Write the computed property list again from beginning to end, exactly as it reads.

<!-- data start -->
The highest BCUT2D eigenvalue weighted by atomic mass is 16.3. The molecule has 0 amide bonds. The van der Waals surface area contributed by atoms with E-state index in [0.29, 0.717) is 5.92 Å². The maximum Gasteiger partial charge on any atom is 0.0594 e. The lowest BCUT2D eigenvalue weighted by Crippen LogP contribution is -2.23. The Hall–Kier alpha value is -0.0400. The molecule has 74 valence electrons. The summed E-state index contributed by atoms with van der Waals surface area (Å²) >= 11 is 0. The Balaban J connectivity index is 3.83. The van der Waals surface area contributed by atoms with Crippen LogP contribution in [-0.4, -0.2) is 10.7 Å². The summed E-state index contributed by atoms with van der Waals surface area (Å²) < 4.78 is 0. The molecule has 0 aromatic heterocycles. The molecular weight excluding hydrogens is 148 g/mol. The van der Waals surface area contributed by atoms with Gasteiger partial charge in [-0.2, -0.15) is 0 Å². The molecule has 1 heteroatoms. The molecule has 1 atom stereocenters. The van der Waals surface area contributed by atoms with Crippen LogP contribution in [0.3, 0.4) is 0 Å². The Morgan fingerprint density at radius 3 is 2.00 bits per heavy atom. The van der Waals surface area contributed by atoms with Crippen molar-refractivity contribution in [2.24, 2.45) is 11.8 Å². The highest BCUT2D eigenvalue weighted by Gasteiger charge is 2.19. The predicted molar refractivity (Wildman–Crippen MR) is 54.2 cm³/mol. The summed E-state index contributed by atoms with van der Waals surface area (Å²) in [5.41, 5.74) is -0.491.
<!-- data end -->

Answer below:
The highest BCUT2D eigenvalue weighted by atomic mass is 16.3. The molecule has 0 amide bonds. The van der Waals surface area contributed by atoms with E-state index in [0.29, 0.717) is 5.92 Å². The maximum Gasteiger partial charge on any atom is 0.0594 e. The lowest BCUT2D eigenvalue weighted by Crippen LogP contribution is -2.23. The Hall–Kier alpha value is -0.0400. The molecule has 74 valence electrons. The summed E-state index contributed by atoms with van der Waals surface area (Å²) >= 11 is 0. The Balaban J connectivity index is 3.83. The van der Waals surface area contributed by atoms with Crippen LogP contribution in [-0.4, -0.2) is 10.7 Å². The summed E-state index contributed by atoms with van der Waals surface area (Å²) < 4.78 is 0. The molecule has 0 aromatic heterocycles. The molecular weight excluding hydrogens is 148 g/mol. The van der Waals surface area contributed by atoms with Gasteiger partial charge in [-0.2, -0.15) is 0 Å². The molecule has 1 heteroatoms. The molecule has 1 atom stereocenters. The van der Waals surface area contributed by atoms with Crippen LogP contribution in [0.3, 0.4) is 0 Å². The Morgan fingerprint density at radius 3 is 2.00 bits per heavy atom. The van der Waals surface area contributed by atoms with Crippen molar-refractivity contribution in [2.24, 2.45) is 11.8 Å². The highest BCUT2D eigenvalue weighted by Gasteiger charge is 2.19. The predicted molar refractivity (Wildman–Crippen MR) is 54.2 cm³/mol. The summed E-state index contributed by atoms with van der Waals surface area (Å²) in [5.41, 5.74) is -0.491.